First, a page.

My parents had just one week to visit me in Florence, which meant our trips out of Florence could not exceed one day. And since none of us had ever been to Italy’s capital and most ancient city, a day in Rome was an absolute must.
I have been warned many times that Rome can’t be done in one day. But with a few effective strategies, we were able to have a full and enjoyable day in Rome. We left feeling like nothing was missed.
Pick Your Top Three
The best thing we did was pick only three must-sees and plan our day in Rome around them. That way, we knew we would have time see the things that were most important to us. We also planned a few optional things that we could do if we had time.
We agreed the Colosseum would be a crucial stop in Rome, because it is a hub of so much culture and history. Our other main priority was to see the catacombs, since my dad had heard such amazing stories from my grandfather, who had recently passed away.
It was difficult to find information on how long the lines at the catacombs might be, so we left ourselves plenty of time in our schedule. We decided that we could save the Trevi Fountain for last. That way we could see it at night if the catacombs took a while, or see it early and add something else to our itinerary if the lines moved quickly.
Use (at least) One Skip-the-line Ticket
Since the lines of the Colosseum are notoriously endless, we used a skip-the-line ticket in order to save time and better plan our day. We got into Rome in the late morning, and were scheduled to be at the Colosseum at 12:30. This gave us time to go to the Colosseum and see exactly where the entrance would be, and then have a little picnic with our packed lunches and walk around the area.
In hindsight, we could have even seen the Roman Forum while we waited if we had gone straight there, since it was also included in our Colosseum ticket. But either way, having a pre-scheduled ticket without an entrance time gave us a lot more flexibility in planning our day in Rome.
*It is important to know that many people dress as Colosseum staff and stand outside of the gates to offer tours, tickets, or information. In order to ensure that you are getting an honest price from honest people, only communicate with employees inside the Colosseum.*
Use Online Maps
Map apps are not always foolproof, but they can often provide useful information for using taxis or public transportation. When it was time to go to the Catacombs, we know that walking was not an option. There were taxis waiting right outside the Colosseum, and the drivers said it would cost 20-25 euros to get to the San Callisto catacombs.
We took a step back and consulted my map apps. One connected us to a taxi app that said it would be about 10 euros to make the trip. It also showed a bus route that left from a short walk from the Colosseum, so we decided to take the bus. (The bus tickets can be a little confusing, so if you think you might take a bus, I would grab a ticket or two from the train station or airport before you head out into Rome.)
Be A Little Skeptical
There are a lot of really warm and welcoming people in Rome. Unfortunately, there are also plenty of people who know they can get away with taking advantage of tourists. Like the people dressed as Colosseum employees, or the taxi drivers who wanted to overcharge us, there are people who hope you won’t know any better.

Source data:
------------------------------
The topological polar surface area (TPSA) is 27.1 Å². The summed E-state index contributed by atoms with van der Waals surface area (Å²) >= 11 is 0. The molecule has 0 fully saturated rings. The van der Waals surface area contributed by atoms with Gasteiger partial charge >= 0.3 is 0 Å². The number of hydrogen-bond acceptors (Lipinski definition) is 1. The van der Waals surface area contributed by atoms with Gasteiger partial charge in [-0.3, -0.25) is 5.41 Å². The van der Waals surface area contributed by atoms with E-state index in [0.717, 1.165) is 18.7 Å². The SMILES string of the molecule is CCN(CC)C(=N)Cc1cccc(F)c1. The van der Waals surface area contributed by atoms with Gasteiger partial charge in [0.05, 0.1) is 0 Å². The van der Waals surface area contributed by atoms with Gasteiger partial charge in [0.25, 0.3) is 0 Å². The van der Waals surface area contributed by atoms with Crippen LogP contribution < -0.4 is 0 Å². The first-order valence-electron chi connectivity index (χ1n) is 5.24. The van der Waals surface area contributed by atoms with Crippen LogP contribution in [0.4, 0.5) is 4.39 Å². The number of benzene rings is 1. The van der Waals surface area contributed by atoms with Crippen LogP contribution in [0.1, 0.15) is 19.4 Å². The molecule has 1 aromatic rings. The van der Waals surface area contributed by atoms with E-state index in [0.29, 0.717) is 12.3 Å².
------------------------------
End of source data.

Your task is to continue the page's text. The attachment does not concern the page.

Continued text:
In the two examples I previously mentioned, we knew to doubt what we were being told. However when we stopped for a snack and drinks, we weren’t being picky and reading reviews because we were desperate to find a spot to charge my phone. Long story short, we got ripped off. Snacks were brought out that were said to have been part of other orders, but were actually each charged separately and were very expensive.
Moreover, we were never given a ticket that showed what we were actually paying for. It wasn’t until after we had paid much more than we were expecting that I asked to see a check with the prices on it, and realized what happened. Since the food had been eaten and the check had been paid, we were not given our money back. We are disputing the charge through our bank, but it was definitely a sour point in our day in Rome and a lesson learned the hard way.
Save Yourself Time to Relax
Rome can be overwhelming, and can demand a lot of walking. Though we packed food to save time, we really appreciated our time to sit down, eat and have a drink. (And charge my phone that had been drained from using online maps all day.)
Though dinner was a little spoiled by the mishap explained above, the time to sit down and eat and drink together was well enjoyed. We needed the time to rest and recover before seeing our last couple of sites and walking back to the train station.
Since we had saved ourselves plenty of flexible time, and the catacombs and Trevi Fountain had not taken as long as we thought, we were able to go back to the Trevi Fountain and to the Spanish Steps to see them at night. It was a beautiful use of our extra time.
Our day in Rome ended on a high note, and we walked back to the train station. After all of the planning, trial, error and success, the best advice we can give is to enjoy yourself.
Rome is a fantastic city and it is a privilege just to be there. In all of the planning and rushing and crowds, don’t forget to step back and appreciate it.